Less than two weeks after the record-breaking hit was released, Cardi's go-to music engineer revealed how the track was created amid the global health crisis. Evan LaRay Brunson told Grammy.com that the Bronx rapper had recorded the first verse to "WAP" back in 2019, but didn't revisit the track until we were all urged to self-isolate. Brunson said that during the first three months of the pandemic, he, Cardi, and members of her team rented a house in California and equipped it with recording essentials. It was during this time that the Grammy-winning rapper decided to finally complete "WAP."
"We had that song since last year. Since COVID-19 happened, we were going over songs, and she was like, 'I like this,'" Brunson recalled. "She caught the vibe again and laid the second verse down."
The engineer/producer didn't know about Megan Thee Stallion's involvement until April or May, after the two rappers connected through their stylists.
"As far as the recording process, it’s sort of the same," Brunson said. "The only thing different is the artists weren’t in the studio together. But, now, people send verses over. We’ll be on FaceTime coming up with ideas. We can do Zoom recording. That’s what we’ve been doing. We’ve been at the house recording."
Brunson said Cardi treats recording sessions almost like a work shift in which she clocks in and out. He said this routine allowed Cardi to spend time with her daughter, Kulture; however, fears over the virus resulted in longer studio sessions.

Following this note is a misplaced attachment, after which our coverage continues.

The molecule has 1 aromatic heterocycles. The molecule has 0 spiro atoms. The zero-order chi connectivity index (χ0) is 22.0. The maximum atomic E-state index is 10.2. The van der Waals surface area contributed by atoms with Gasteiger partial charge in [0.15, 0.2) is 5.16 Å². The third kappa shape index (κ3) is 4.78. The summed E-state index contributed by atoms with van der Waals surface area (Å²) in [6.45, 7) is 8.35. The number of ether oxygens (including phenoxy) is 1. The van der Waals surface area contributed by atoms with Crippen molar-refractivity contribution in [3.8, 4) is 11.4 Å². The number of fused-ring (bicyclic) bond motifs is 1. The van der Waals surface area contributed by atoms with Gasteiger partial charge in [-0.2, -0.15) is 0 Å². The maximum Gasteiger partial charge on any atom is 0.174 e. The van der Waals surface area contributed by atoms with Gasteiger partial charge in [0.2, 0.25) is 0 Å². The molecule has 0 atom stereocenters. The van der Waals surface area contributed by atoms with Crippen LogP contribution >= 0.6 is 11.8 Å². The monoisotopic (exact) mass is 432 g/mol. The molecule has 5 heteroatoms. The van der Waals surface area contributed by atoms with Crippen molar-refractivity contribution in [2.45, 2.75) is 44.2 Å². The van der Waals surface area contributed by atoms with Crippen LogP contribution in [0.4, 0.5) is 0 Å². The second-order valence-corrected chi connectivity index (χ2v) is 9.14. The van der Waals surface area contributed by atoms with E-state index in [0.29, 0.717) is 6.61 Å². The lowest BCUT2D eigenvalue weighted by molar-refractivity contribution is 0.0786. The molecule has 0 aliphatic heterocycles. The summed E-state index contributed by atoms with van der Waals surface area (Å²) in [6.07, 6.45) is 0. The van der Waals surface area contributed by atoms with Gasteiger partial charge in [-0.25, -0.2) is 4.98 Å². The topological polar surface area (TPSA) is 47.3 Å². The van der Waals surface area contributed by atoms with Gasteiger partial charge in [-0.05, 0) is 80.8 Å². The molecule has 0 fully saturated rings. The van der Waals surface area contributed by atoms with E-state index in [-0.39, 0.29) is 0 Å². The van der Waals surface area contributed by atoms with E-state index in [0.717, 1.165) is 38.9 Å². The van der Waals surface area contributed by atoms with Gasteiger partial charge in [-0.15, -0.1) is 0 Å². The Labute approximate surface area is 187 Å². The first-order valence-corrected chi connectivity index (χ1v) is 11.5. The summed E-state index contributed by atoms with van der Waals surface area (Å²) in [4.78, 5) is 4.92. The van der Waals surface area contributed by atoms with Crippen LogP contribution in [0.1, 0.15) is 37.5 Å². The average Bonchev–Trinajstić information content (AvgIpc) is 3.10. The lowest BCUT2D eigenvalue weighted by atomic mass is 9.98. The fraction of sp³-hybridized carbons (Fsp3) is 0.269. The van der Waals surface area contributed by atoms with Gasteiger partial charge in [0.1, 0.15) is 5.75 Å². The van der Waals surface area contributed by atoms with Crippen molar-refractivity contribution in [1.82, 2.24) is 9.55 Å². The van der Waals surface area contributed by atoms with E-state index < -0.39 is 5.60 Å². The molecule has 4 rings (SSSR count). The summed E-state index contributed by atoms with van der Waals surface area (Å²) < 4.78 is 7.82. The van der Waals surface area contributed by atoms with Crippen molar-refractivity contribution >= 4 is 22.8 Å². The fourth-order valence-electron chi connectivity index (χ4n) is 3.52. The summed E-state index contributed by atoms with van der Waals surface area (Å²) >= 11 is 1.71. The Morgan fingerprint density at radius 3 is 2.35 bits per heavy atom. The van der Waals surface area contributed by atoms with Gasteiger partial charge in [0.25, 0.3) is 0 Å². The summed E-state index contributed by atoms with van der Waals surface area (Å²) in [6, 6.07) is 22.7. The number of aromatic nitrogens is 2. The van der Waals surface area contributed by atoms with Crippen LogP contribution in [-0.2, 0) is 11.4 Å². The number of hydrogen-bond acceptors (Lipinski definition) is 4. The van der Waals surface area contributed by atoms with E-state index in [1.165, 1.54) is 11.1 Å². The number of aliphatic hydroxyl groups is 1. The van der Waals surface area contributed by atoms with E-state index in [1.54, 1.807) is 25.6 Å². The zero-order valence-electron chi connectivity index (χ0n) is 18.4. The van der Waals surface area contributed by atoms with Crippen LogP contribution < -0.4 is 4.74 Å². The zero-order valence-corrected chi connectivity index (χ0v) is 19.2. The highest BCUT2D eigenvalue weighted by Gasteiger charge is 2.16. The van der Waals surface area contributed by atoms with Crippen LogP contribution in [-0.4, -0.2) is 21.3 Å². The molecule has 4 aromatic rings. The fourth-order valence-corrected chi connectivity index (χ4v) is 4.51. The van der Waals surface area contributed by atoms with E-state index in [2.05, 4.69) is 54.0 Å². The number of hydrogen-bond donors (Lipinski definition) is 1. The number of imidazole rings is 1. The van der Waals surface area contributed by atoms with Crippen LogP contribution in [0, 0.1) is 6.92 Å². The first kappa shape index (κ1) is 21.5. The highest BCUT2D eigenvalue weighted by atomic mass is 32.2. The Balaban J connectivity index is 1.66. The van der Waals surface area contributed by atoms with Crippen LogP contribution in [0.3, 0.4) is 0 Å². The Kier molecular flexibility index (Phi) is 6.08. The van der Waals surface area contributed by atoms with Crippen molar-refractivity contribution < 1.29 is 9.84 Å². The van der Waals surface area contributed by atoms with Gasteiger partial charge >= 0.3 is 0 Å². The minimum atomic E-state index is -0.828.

Brunson remembers Cardi’s daughter Kulture being in New York City with her grandparents during the beginning of the pandemic as "Cardi was afraid to even see her because she wasn't risking flying." Outside of going home to see her husband Offset, Brunson doesn’t remember Cardi being outside of the studio house much over the three-month recording period.
Brunson said Cardi completed about 15 songs during those months under lockdown, and confirmed she was going in a much more personal direction.
"We have two personal ones right now. One is a real R&B one and one is a little more uptempo," he said. "Both the songs are really her experience as far as motherhood, being on the shows, wanting to come back, marriage, media pressure on her family, she makes it really personal."
Brunson also teased a smash hit on Cardi's long-awaited sophomore album, but he indicated fans probably won't hear it until we get closer to the project's release: "[Cardi] was like, 'We’re going to save that until we feel we’re ready for the album to come out.'"